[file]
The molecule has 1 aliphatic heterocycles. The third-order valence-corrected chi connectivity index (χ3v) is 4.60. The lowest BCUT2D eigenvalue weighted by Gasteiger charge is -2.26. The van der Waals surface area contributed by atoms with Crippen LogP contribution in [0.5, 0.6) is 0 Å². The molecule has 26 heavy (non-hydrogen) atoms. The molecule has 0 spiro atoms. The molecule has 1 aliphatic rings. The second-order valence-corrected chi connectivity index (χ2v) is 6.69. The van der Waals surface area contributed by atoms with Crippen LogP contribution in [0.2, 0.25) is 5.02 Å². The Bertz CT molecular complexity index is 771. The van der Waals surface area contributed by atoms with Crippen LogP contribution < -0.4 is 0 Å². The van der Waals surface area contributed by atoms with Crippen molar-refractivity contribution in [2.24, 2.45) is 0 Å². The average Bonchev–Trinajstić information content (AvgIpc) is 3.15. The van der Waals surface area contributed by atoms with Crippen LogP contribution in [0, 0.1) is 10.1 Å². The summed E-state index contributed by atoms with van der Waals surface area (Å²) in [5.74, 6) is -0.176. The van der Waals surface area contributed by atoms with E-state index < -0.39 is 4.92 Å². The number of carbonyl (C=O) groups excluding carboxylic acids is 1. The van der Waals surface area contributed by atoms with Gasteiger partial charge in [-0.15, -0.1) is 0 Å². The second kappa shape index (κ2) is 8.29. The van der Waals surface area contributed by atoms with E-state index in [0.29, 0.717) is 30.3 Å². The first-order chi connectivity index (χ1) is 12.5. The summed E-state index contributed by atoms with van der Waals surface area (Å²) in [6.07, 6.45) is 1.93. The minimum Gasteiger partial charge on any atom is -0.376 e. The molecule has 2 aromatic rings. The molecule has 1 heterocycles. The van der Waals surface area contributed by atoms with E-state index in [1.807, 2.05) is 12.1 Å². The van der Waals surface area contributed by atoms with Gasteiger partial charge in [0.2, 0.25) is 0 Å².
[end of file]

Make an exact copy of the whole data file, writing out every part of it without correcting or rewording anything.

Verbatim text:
The molecule has 1 aliphatic heterocycles. The third-order valence-corrected chi connectivity index (χ3v) is 4.60. The lowest BCUT2D eigenvalue weighted by Gasteiger charge is -2.26. The van der Waals surface area contributed by atoms with Crippen LogP contribution in [0.5, 0.6) is 0 Å². The molecule has 26 heavy (non-hydrogen) atoms. The molecule has 0 spiro atoms. The molecule has 1 aliphatic rings. The second-order valence-corrected chi connectivity index (χ2v) is 6.69. The van der Waals surface area contributed by atoms with Crippen LogP contribution in [0.2, 0.25) is 5.02 Å². The Bertz CT molecular complexity index is 771. The van der Waals surface area contributed by atoms with Crippen LogP contribution < -0.4 is 0 Å². The van der Waals surface area contributed by atoms with Crippen molar-refractivity contribution in [2.24, 2.45) is 0 Å². The average Bonchev–Trinajstić information content (AvgIpc) is 3.15. The van der Waals surface area contributed by atoms with Crippen LogP contribution in [0, 0.1) is 10.1 Å². The summed E-state index contributed by atoms with van der Waals surface area (Å²) in [5.74, 6) is -0.176. The van der Waals surface area contributed by atoms with E-state index < -0.39 is 4.92 Å². The number of carbonyl (C=O) groups excluding carboxylic acids is 1. The van der Waals surface area contributed by atoms with Gasteiger partial charge in [-0.15, -0.1) is 0 Å². The second kappa shape index (κ2) is 8.29. The van der Waals surface area contributed by atoms with E-state index in [0.29, 0.717) is 30.3 Å². The first-order chi connectivity index (χ1) is 12.5. The summed E-state index contributed by atoms with van der Waals surface area (Å²) in [6.07, 6.45) is 1.93. The minimum Gasteiger partial charge on any atom is -0.376 e. The molecule has 2 aromatic rings. The molecule has 1 heterocycles. The van der Waals surface area contributed by atoms with E-state index in [1.807, 2.05) is 12.1 Å². The van der Waals surface area contributed by atoms with Gasteiger partial charge in [0.2, 0.25) is 0 Å².